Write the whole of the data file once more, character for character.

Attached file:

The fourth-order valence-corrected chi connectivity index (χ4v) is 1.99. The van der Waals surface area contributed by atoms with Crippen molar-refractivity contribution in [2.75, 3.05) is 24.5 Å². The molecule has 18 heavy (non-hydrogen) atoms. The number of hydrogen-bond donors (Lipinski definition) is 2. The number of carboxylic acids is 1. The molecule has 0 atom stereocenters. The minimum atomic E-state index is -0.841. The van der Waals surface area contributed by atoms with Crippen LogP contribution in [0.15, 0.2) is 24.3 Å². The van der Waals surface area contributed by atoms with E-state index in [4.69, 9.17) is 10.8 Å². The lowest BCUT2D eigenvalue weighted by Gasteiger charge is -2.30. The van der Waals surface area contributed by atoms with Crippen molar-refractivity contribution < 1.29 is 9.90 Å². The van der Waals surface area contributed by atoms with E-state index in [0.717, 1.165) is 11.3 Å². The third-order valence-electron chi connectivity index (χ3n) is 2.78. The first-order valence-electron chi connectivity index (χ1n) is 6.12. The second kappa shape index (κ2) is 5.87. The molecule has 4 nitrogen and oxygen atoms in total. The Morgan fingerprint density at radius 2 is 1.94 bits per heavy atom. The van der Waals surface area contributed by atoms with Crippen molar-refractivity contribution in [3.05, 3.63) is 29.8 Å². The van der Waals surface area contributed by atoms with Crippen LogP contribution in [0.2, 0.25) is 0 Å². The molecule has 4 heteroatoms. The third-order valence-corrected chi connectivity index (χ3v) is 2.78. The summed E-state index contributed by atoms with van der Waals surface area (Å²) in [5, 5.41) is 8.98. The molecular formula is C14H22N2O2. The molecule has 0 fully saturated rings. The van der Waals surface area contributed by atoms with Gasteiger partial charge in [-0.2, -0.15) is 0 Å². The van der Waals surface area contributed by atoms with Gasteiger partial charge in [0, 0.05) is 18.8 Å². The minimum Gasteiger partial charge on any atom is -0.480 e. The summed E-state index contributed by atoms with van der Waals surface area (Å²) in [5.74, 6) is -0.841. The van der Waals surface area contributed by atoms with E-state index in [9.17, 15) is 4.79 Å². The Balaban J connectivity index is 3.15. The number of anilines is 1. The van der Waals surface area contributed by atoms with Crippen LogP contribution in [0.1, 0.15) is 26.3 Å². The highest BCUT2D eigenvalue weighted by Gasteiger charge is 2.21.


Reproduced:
The fourth-order valence-corrected chi connectivity index (χ4v) is 1.99. The van der Waals surface area contributed by atoms with Crippen molar-refractivity contribution in [2.75, 3.05) is 24.5 Å². The molecule has 18 heavy (non-hydrogen) atoms. The number of hydrogen-bond donors (Lipinski definition) is 2. The number of carboxylic acids is 1. The molecule has 0 atom stereocenters. The minimum atomic E-state index is -0.841. The van der Waals surface area contributed by atoms with Crippen LogP contribution in [0.15, 0.2) is 24.3 Å². The van der Waals surface area contributed by atoms with E-state index in [4.69, 9.17) is 10.8 Å². The lowest BCUT2D eigenvalue weighted by Gasteiger charge is -2.30. The van der Waals surface area contributed by atoms with Crippen molar-refractivity contribution < 1.29 is 9.90 Å². The van der Waals surface area contributed by atoms with E-state index in [0.717, 1.165) is 11.3 Å². The third-order valence-electron chi connectivity index (χ3n) is 2.78. The first-order valence-electron chi connectivity index (χ1n) is 6.12. The second kappa shape index (κ2) is 5.87. The molecule has 4 nitrogen and oxygen atoms in total. The Morgan fingerprint density at radius 2 is 1.94 bits per heavy atom. The van der Waals surface area contributed by atoms with Crippen molar-refractivity contribution in [3.05, 3.63) is 29.8 Å². The van der Waals surface area contributed by atoms with Crippen LogP contribution in [0.2, 0.25) is 0 Å². The molecule has 4 heteroatoms. The third-order valence-corrected chi connectivity index (χ3v) is 2.78. The summed E-state index contributed by atoms with van der Waals surface area (Å²) in [5, 5.41) is 8.98. The molecular formula is C14H22N2O2. The molecule has 0 fully saturated rings. The van der Waals surface area contributed by atoms with Gasteiger partial charge in [-0.2, -0.15) is 0 Å². The van der Waals surface area contributed by atoms with Gasteiger partial charge in [0, 0.05) is 18.8 Å². The minimum Gasteiger partial charge on any atom is -0.480 e. The summed E-state index contributed by atoms with van der Waals surface area (Å²) in [5.74, 6) is -0.841. The van der Waals surface area contributed by atoms with E-state index in [9.17, 15) is 4.79 Å². The Balaban J connectivity index is 3.15. The number of anilines is 1. The van der Waals surface area contributed by atoms with Crippen LogP contribution in [0.1, 0.15) is 26.3 Å². The highest BCUT2D eigenvalue weighted by Gasteiger charge is 2.21.